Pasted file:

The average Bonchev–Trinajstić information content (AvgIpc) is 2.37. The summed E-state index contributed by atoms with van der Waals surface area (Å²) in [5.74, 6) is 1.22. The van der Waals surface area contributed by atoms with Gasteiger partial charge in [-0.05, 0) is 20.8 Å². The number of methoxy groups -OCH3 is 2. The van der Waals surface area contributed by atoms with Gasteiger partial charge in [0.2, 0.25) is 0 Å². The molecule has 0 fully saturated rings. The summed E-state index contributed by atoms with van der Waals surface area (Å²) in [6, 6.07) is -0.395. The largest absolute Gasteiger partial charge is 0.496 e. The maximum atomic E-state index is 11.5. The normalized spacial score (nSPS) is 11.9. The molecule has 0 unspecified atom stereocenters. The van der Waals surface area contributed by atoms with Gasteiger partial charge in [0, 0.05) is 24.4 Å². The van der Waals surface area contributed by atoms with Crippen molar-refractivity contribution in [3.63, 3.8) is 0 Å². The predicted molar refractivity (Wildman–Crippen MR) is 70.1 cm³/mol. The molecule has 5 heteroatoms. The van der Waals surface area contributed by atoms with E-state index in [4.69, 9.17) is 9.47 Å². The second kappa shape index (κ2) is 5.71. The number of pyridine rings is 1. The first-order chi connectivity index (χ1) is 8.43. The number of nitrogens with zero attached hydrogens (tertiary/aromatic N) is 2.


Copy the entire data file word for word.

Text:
The average Bonchev–Trinajstić information content (AvgIpc) is 2.37. The summed E-state index contributed by atoms with van der Waals surface area (Å²) in [5.74, 6) is 1.22. The van der Waals surface area contributed by atoms with Gasteiger partial charge in [-0.05, 0) is 20.8 Å². The number of methoxy groups -OCH3 is 2. The van der Waals surface area contributed by atoms with Gasteiger partial charge in [0.2, 0.25) is 0 Å². The molecule has 0 fully saturated rings. The summed E-state index contributed by atoms with van der Waals surface area (Å²) in [6, 6.07) is -0.395. The largest absolute Gasteiger partial charge is 0.496 e. The maximum atomic E-state index is 11.5. The normalized spacial score (nSPS) is 11.9. The molecule has 0 unspecified atom stereocenters. The van der Waals surface area contributed by atoms with Gasteiger partial charge in [0, 0.05) is 24.4 Å². The van der Waals surface area contributed by atoms with Crippen molar-refractivity contribution in [3.63, 3.8) is 0 Å². The predicted molar refractivity (Wildman–Crippen MR) is 70.1 cm³/mol. The molecule has 5 heteroatoms. The van der Waals surface area contributed by atoms with E-state index in [4.69, 9.17) is 9.47 Å². The second kappa shape index (κ2) is 5.71. The number of pyridine rings is 1. The first-order chi connectivity index (χ1) is 8.43. The number of nitrogens with zero attached hydrogens (tertiary/aromatic N) is 2.